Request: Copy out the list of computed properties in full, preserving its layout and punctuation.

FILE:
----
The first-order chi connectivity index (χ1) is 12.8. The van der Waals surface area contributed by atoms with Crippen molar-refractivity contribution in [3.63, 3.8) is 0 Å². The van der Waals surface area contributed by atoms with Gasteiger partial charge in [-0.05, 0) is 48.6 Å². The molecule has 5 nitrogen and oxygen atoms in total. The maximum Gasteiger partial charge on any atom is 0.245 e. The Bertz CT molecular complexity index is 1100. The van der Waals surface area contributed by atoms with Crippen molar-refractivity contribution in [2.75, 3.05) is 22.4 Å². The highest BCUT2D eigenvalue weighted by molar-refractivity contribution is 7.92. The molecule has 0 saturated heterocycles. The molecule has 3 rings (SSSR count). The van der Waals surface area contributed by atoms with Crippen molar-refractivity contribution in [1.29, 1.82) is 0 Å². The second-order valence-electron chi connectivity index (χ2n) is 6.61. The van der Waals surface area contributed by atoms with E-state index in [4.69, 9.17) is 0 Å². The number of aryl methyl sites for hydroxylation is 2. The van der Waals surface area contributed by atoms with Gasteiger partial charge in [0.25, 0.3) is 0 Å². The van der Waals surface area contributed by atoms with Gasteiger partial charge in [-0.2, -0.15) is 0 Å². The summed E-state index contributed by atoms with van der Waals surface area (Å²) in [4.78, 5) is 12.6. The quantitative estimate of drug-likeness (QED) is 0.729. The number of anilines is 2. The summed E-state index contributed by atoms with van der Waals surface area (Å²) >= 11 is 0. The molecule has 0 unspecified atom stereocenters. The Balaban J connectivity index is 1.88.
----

The first-order chi connectivity index (χ1) is 12.8. The van der Waals surface area contributed by atoms with Crippen molar-refractivity contribution in [3.63, 3.8) is 0 Å². The van der Waals surface area contributed by atoms with Gasteiger partial charge in [-0.05, 0) is 48.6 Å². The molecule has 5 nitrogen and oxygen atoms in total. The maximum Gasteiger partial charge on any atom is 0.245 e. The Bertz CT molecular complexity index is 1100. The van der Waals surface area contributed by atoms with Crippen molar-refractivity contribution in [2.75, 3.05) is 22.4 Å². The highest BCUT2D eigenvalue weighted by molar-refractivity contribution is 7.92. The molecule has 0 saturated heterocycles. The molecule has 3 rings (SSSR count). The van der Waals surface area contributed by atoms with Crippen molar-refractivity contribution in [1.29, 1.82) is 0 Å². The second-order valence-electron chi connectivity index (χ2n) is 6.61. The van der Waals surface area contributed by atoms with E-state index in [4.69, 9.17) is 0 Å². The number of aryl methyl sites for hydroxylation is 2. The van der Waals surface area contributed by atoms with Gasteiger partial charge in [0.25, 0.3) is 0 Å². The van der Waals surface area contributed by atoms with Gasteiger partial charge in [-0.2, -0.15) is 0 Å². The summed E-state index contributed by atoms with van der Waals surface area (Å²) in [4.78, 5) is 12.6. The quantitative estimate of drug-likeness (QED) is 0.729. The number of anilines is 2. The summed E-state index contributed by atoms with van der Waals surface area (Å²) >= 11 is 0. The molecule has 0 unspecified atom stereocenters. The Balaban J connectivity index is 1.88.